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OCR for page 37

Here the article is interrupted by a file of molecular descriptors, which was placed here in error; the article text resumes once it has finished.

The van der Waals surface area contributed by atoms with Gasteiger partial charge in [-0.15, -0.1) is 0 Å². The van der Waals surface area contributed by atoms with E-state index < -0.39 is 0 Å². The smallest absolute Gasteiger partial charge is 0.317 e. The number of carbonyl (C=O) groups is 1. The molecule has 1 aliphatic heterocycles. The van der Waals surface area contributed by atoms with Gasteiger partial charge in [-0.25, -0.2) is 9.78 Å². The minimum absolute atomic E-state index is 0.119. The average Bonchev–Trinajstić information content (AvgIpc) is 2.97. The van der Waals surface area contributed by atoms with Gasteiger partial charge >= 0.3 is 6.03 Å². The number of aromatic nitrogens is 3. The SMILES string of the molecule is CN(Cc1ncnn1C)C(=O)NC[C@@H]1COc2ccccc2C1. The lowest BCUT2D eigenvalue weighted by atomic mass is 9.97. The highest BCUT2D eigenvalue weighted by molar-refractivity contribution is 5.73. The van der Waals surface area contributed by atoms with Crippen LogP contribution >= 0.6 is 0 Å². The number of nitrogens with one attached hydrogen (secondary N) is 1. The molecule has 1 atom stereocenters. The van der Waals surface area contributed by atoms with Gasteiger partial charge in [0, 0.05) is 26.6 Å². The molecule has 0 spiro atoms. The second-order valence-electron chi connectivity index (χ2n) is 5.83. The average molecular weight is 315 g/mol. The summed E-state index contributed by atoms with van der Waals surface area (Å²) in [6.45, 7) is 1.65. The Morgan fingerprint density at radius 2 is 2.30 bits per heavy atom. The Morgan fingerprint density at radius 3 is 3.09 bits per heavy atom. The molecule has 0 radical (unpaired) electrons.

Implementation 37 Another aspect to be aware of as you develop your system is the versions of the other agency-wide systems that your system interacts with including the following: Operating systems Web-based browsers or Internet connection software Runtime framework software Database management systems Geospatial software or tools Major upgrades or version rollouts can substantially affect your system functionality and design. Software Development Once you have defined your test procedures and versioning, you will start actual development. Development will consist of the following steps: 1. Develop the prototype. Prototype is the term for the system while it is being developed and before it has been officially accepted. 2. Prepare documentation. Documentation should start when development starts and should be updated throughout the development process. You should specify the type of documentation you require such as the user manual, a programmer manual, a data dictionary, on-line help, etc. and when it should be submitted such as with each milestone and test phase. Documentation is a part of the process that is often allowed to slide, which then results in limited usefulness if and when the software is completed. 3. Test prototype. Ideally, you want each potential user, or at least a representative of each use case, to test the system. Realistically, you will probably assign a small number of staff members from your office to perform the initial alpha test. It is important to document the results of the test based on the test plan to identify discrepancies between its performance and the design specifications as well as any problems or bugs. 4. Refine prototype. The prototype and documentation need to be revised to address the issues identified during alpha testing. As noted earlier, it is important to distinguish what is part of the original design that needs adjusting to meet the specifications and what is new or modified functionality. 5. Retest prototype. This is the beta test and is usually close to the deployable system. If possible, this testing should be as close to "live" as possible to make sure that it is performing as expected. 6. Implement system. Once you have officially accepted the system, you will roll it out to the right-of-way office staff. You may want to consider a phased implementation with one region going live followed by the remainder of the state or you can roll it out all at once. Training Plan As the system is getting ready for testing, you should prepare a training plan. This is separate from the regular training that will be necessary for new hires, although you can potentially use any material generated as part of the training process. You will need to consider the following aspects as you put together your plan. Where will the training take place? Will you have one or more short courses at a central facility, will you visit the regions and/or local offices, or will you offer synchronous on-line training? Will you offer training sessions for each type of user or will you train staff in the overall system? Will you train trainers, training a selected number of staff members who then train the members in their area?